6) Equality of women: during the War of Independence he spoke to the women and told them that if they would contribute their efforts to the winning of their independence then they would be able to attain legal equality with the men. They did, heroically I might add, and he kept his promise. If you think women are second class citizens in Turkey I suggest you go there and tell them. You will receive a very powerful impression of what Turkish women are, and I would love to be a fly on the wall. Kemal’s daughter became the first female fighter pilot in history.
7) European naming convention: Kemal started by assuming the last name Atatürk. father of the Turks.
Several years ago there was the distinct possiblity that I may have to devise an alternate line of making a living. I started to prepare to write a screenplay for a movie of the Turkish Ordeal. My big hurdle was knowing that most americans cannot watch movies with subtitles and I am not going have these Turks speak English. Anyway the opening scene was going to be aboard a British navy ship during the bombardment of the peninsula and then I would move towards the action over thousands of fighting soldiers and come to something that looked like this iconic photo of Mustafa Kemal at Gallipoli.
Then we would move to a scene in Istanbul where a mother is trying to get her children off to school while worrying about her sons in the battle a short distance away.
Well, that did not come pass. If it had, I might be in a very different place now, certainly on Erdoğan’s shit list.
So now to Halide hanım, (Lady Halide).
Halide1 Halide2 Halide Edib was an Ottoman intellectual. Her father was a secretary to the Sultan and her first husband was the famous Ottoman astronomer and mathematician Salih Zeki. In the first part of her Memoires1 you will find a very interesting view of the Ottoman world at its transition, and from a women’s point of view. For those of you who feel they know how muslims treat their women you will experience some cognitive dissonance here. For the rest there is also much to learn and enjoy. Interestingly, having lived through her father’s polygamy, she says something like “Polygamy is wrong, not because it is immoral, but because it does not work.” In her memoirs she gives a rather lucid account of the changes that took place when her father took a second wife.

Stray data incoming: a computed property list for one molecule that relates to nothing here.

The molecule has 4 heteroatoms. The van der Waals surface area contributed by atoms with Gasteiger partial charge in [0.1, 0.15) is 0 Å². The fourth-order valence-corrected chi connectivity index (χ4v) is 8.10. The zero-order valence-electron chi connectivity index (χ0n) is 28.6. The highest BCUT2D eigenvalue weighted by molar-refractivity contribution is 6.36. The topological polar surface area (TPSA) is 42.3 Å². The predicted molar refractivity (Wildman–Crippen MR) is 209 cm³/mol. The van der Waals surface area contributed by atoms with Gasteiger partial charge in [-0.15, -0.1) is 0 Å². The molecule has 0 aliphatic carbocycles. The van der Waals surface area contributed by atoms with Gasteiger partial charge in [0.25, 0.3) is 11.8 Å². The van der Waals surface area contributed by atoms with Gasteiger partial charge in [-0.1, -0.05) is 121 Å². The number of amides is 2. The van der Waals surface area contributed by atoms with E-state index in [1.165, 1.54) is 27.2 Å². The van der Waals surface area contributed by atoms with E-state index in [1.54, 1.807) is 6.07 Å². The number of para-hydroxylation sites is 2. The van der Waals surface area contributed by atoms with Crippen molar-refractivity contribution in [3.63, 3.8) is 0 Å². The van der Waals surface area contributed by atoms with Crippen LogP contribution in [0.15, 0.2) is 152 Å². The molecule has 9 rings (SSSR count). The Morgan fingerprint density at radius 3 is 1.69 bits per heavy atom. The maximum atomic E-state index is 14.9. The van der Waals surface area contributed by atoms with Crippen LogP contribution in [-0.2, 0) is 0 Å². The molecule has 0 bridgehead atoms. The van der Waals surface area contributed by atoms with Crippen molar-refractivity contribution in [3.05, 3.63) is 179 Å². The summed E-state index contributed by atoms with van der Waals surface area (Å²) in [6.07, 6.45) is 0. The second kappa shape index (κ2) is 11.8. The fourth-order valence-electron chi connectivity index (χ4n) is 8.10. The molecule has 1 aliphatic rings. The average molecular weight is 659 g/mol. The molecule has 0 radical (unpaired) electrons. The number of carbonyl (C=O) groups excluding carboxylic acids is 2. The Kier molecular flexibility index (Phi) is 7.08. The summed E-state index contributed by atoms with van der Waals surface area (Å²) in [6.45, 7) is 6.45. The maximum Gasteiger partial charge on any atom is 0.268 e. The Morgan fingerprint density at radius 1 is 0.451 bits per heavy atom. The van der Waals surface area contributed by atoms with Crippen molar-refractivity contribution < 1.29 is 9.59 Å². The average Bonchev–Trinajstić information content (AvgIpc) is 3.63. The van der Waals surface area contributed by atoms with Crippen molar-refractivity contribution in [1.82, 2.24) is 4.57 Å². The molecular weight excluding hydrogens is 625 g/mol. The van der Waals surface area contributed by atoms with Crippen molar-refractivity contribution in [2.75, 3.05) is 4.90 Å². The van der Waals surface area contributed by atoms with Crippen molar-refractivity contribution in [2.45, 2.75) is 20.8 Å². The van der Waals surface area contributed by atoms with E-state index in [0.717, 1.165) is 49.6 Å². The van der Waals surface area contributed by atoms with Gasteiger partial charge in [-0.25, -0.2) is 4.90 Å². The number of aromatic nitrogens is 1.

In another account, she is working for the Red Crescent in Syria
and the place where they were was jointly owned by Christians, Jews and Muslims. She recounts how the place was filthy because if any of the three groups touched the place there was bloodshed. So she called in a small group of Kurdish (as I recall) soldiers to clean up while she stood guard. Nothing happened. Then, while the Turks were preparing to receive an attack and were trying to transport the locals to a safe place she saw a Turkish officer manhandling some of the youngsters and she said something like “Brother, do you think that is an appropriate way to treat Gods children?” She says that the officer started to cry that “Sister, you are right. I am besides myself. These Arab children are not at all like our Turkish children. Turkish children you can get to march all day without food. With these, I get them on a railroad car and they jump off on the other side. It is like herding rabbits. Evidently, they had a short conversation and he proceeded in a much improved mood. When I read this I asked an Arab friend of mine, who knows the Turks, about this and he responded “Have you heard of the hot temper and emotional ways of the hot blooded Spanish?. Where do you think they got it?” The Turks dont have it.
In the second part of her memoirs, the Turkish Ordeal
she recounts her experiences during the Turkish War of Independence. When the Greeks invaded is when the people’s dissatisfation with their leadership began to really mount. It hit such a feverous pitch that at one of the meetings that Halide was at they mentioned that there were 200,000 people at the Hippodrome in Istanbul demanding action and that the time was ripe to move. They all agreed it was the right time, but who was going to seal his fate and go speak to this crowd? Initially none offered, until after some time and discussion, Halide speaks up and says “I will speak. ” In her memoires you can viscerally feel how her life is changing before your very eyes as they all walk in a group to the Hippodrome, everyone quiet, understanding that she is now preparing a speech of a lifetime and has not long to do it. And it was here that she gave a speech that was to change her life and fire the shot that began the revolution. Here
is her preparing to speak.